Improving child and maternal care and health has been a priority in low and middle countries for decades. Interventions have encompassed reorganization and financing of healthcare provision to increase service availability and have been evaluated in isolation to understand the impact on care use. However, there is less evidence on how different initiatives may act together, whether they compete or complement each other and on how these ultimately affect child and maternal health.
This PhD will focus on Mozambique, where improving child and maternal care is still a government top priority and where a variety of projects have been supported by international agencies and recently mapped. Linkable secondary data are available and still underexploited.
The aim of the PhD is to develop method applications to evaluate the effectiveness of multiple interventions, implemented to different degrees and times across the country, in increasing health care use and improving child and maternal health.
The specific objectives includes:
- develop, from an existing mapping, a typology of policies and measure their implementation in the country over time;
- evaluate policy effects when implemented alone or in conjunction;
- evaluate the effects on the most disadvantaged groups.
The analysis will be carried out on linked data from household survey, health facility, expenditure and other administrative data.
The supervisory team combines extensive research experience in policy evaluation and analysis of institutions and health care in low and middle income settings, with a track record of successful supervision of doctoral students and collaboration with country-institutions.
The PhD will involve close collaboration with the Mozambique National Institute of Health Research and National Institute of Statistics. Results will contribute to inform the strategic development of health care policies in the country.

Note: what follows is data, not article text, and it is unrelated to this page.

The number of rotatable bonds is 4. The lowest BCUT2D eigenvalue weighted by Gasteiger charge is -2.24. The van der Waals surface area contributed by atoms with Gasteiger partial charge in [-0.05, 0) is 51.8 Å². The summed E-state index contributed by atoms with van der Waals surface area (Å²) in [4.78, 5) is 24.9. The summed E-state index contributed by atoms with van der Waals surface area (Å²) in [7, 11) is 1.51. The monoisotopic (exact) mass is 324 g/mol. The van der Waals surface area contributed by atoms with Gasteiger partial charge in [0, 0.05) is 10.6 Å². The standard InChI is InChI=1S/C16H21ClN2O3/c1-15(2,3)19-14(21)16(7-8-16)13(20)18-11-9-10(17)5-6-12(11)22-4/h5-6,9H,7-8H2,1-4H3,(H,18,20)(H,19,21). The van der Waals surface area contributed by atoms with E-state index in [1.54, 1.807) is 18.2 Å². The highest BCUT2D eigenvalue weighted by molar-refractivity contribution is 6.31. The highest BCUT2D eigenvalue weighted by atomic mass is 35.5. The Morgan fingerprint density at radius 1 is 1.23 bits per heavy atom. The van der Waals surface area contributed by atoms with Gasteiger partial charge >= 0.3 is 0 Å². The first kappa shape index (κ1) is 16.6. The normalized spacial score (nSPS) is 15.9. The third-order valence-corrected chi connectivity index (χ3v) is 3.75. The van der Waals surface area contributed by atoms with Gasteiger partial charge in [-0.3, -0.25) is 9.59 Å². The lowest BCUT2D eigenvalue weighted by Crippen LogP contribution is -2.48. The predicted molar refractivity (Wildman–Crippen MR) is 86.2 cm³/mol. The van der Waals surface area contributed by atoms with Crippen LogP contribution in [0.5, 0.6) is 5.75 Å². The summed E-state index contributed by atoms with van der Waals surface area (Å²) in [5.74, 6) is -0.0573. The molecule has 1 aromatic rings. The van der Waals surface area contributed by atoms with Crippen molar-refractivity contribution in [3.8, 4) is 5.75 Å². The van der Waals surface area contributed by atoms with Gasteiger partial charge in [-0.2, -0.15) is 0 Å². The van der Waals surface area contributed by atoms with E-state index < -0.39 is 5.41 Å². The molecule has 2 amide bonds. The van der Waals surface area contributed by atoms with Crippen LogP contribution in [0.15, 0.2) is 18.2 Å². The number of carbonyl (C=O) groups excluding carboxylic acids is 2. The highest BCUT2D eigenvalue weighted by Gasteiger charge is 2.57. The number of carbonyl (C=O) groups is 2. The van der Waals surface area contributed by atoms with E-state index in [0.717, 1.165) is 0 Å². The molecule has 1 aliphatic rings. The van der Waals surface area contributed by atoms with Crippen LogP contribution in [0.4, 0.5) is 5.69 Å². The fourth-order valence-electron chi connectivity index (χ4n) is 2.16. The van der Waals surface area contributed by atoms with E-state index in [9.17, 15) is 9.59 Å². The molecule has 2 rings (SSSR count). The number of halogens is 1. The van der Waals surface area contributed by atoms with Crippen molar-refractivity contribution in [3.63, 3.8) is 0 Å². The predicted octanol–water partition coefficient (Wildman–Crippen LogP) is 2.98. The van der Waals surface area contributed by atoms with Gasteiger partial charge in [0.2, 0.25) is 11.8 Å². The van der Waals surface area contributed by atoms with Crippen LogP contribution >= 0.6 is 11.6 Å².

Training/techniques to be provided:
The candidate will receive relevant training in: data cleaning, management, linkage and analysis; measurement of health and health care, in particular child and maternal health and health care use in low income settings; policy evaluation and econometrics and statistics methods for impact evaluation and causal inference; health inequality and equity measurement and analysis.
Candidates are expected to hold (or be about to obtain) a Masters degree (or equivalent) in Economics, Health Economics, Development Economics or a related area. For information on how to apply for this project, please visit the Faculty of Biology, Medicine and Health Doctoral Academy website (https://www.bmh.manchester.ac.uk/study/research/apply/
). Informal enquiries may be made directly to the primary supervisor.
For international students we also offer a unique 4 year PhD programme that gives you the opportunity to undertake an accredited Teaching Certificate whilst carrying out an independent research project across a range of biological, medical and health sciences. For more information please visit http://www.internationalphd.manchester.ac.uk
Anselmi, L., M. Lagarde, K. Hanson (2015), Health service availability and health seeking behaviour in resource poor settings: evidence from Mozambique, Health Economics Review, 5, 26.
E Van de Poel, G Flores, P Ir, O O'Donnell (2016), Impact of performance‐based financing in a low‐resource setting: a decade of experience in Cambodia, Health Economics 25 (6), 688-705
Anselmi, L., M. Lagarde, K. Hanson (2015), Going beyond horizontal equity: An analysis of health expenditure allocation across geographic areas in Mozambique, Social Science and Medicine, 130, 216-224.
Fernandes, Q.F., B.H. Wagenaar, L. Anselmi, J. Pfeiffer, S. Gloyd, K. Sherr (2014), Provincial-level time-series analyses of under-5 mortality in Mozambique from 2000 to 2011: Effects of Health System Strengthening, Lancet Global Health, 2: e468–77.